On November 22, 2018, Luke’s Place testified as a witness before the Standing Committee on Bill C-78, An Act to amend the Divorce Act.
Luke’s Place is delighted to see Bill C-78. The Divorce Act has not been amended for more than 20 years: the realities and needs of families in Canada have changed considerably in that time.
The Bill that has many positive elements:
- Placing the well-being of children at the centre of the Bill
- Developing clear criteria for the best interests of the child test, which will assist unrepresented litigants, lawyers and the judiciary to understand what needs to be taken into account when determining arrangements for children
- The clear identification of family violence as an issue to be taken into account in divorce proceedings:
- The inclusion of coercive control, psychological, financial and animal abuse in the description is extremely important
- Recognizing that family violence exists whether or not the conduct constitutes a criminal offence is critical if women, who are the primary victims of abuse within the family, are to receive appropriate outcomes in divorce proceedings
- Not introducing a presumption in favour of shared parenting: because of the unique circumstances of every family, any such presumption would not be in the best interests of children
- Sections of the Bill will make income disclosure and enforcement of support orders both easier and more efficient: many women and children live in poverty post-divorce because the present systems are cumbersome and slow.
Areas for improvement
The Best Interests of the Child
- The safety of the mother enhances the well-being and best interests of their children. We would like to see section 16 amended to clarify this.
- Section 16(3)(c) requires each spouse to support a relationship between children and the other spouse, and 16(3)(i) requires spouses to communicate and cooperate with one another on matters related to the children. Our work with women has shown us, repeatedly, that these are not appropriate in cases of family violence. Indeed, communication and cooperation may be impossible where the abusive spouse engages in coercive and controlling behaviours.
- Provision 16.2(1) sets out the principle that a child should have as much time with each parent as is consistent with their best interests. This is highly problematic for mothers who have left an abusive spouse, who often have serious and legitimate concerns for the safety of their children when in the care of their father.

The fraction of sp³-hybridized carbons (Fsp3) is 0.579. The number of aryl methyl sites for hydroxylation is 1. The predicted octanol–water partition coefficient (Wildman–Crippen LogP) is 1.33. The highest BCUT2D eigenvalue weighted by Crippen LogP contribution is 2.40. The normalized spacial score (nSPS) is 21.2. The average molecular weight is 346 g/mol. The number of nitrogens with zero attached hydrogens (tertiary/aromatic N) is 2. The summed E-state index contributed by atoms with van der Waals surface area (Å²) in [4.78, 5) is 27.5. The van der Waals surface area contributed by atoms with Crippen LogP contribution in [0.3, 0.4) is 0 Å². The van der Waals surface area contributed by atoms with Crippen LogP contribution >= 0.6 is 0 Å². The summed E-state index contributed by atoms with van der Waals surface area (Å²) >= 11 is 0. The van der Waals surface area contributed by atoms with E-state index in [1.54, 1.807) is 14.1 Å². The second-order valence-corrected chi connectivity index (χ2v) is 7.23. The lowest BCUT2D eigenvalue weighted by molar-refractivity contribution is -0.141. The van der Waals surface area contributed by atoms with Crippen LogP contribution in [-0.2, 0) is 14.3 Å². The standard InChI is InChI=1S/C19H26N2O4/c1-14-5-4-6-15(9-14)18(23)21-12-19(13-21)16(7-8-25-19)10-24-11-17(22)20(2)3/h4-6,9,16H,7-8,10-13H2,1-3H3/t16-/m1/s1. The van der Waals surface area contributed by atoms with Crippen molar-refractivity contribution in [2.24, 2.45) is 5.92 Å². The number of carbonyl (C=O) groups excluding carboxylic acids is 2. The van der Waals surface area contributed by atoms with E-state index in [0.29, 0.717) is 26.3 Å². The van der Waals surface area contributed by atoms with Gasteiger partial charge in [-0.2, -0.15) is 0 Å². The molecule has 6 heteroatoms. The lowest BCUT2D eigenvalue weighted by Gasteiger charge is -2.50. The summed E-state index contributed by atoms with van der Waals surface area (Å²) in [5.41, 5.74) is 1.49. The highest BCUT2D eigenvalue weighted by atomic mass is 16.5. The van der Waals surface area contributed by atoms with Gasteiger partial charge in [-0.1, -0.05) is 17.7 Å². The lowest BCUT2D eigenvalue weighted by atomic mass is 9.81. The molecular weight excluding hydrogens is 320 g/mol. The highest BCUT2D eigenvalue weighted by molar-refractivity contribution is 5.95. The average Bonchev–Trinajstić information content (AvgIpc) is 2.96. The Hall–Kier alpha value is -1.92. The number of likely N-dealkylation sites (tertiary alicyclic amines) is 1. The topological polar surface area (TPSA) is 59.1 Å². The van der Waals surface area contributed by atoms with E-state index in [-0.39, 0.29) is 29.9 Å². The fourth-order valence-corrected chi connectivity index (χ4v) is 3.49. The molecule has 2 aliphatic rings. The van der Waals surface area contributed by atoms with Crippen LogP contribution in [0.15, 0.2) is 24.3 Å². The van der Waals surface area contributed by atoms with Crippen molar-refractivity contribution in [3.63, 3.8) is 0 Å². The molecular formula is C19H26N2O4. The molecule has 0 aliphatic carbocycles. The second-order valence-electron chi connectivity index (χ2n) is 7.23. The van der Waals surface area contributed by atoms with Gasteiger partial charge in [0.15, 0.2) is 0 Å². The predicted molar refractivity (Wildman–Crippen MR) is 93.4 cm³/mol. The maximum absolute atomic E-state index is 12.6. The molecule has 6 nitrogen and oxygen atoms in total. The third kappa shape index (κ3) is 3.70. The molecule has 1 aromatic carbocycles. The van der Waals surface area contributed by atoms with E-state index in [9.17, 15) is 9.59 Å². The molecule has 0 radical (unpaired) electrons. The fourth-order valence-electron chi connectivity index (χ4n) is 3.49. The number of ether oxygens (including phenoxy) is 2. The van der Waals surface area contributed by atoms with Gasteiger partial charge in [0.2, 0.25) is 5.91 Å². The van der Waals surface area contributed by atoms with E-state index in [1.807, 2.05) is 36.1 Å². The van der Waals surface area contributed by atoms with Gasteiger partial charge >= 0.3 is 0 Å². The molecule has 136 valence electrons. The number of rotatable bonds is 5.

- We are not convinced that changing the language of custody and access to parenting time and decision making responsibility will have the results the Minister is hoping for. (Recommendation 8)
- The definition of decision-making responsibility at the beginning of the Bill is general and lacks detail. Coupled with clause 16.2(3), which says that a person with parenting time has “exclusive authority” to make day-to-day decisions about the child, the Bill creates a broad opening for an abusive spouse to intentionally interfere with the other spouse’s ability to make decisions about the children.
Family dispute resolution (FDR)
- We do not oppose the use of FDR, even in cases involving family violence. We have worked with women who have found the process empowering and who have emerged with satisfactory outcomes. However, we do not support the prioritizing of FDR over litigation and have concerns that the present wording in the Bill does this.
- We would like to see the duty on parties to resolve matters via FDR rephrased to include a specific reference to family violence. (Recommendation 14)
- We also recommend rewording the duty on legal advisors with respect to FDR to require them to screen all clients for family violence and to discuss ALL available processes with their clients rather than encouraging them to use FDR.
- We propose stronger language to require that the best interests of the child test be applied as well as other relevant factors when a contact order is being considered. (Recommendation 10)
- The family violence exemption from the notice requirement needs to be clearer, and we have offered some wording that could assist with this. (Recommendation 11)
- The burden of proof sections are ambiguous and confusing, particularly for unrepresented litigants, and think the language of “substantially comply” should be removed. However, we do NOT support the implementation of detailed time calculations in their place. Recommendation 13)
We hope this Bill is able to move quickly through the remaining stages of the process so the Divorce Act can become a law that protects the best interests of children, that understands family violence, that reduces child poverty and that increases access to justice for families in Canada.
Read our full Remarks to the Standing Committee on Bill C-78.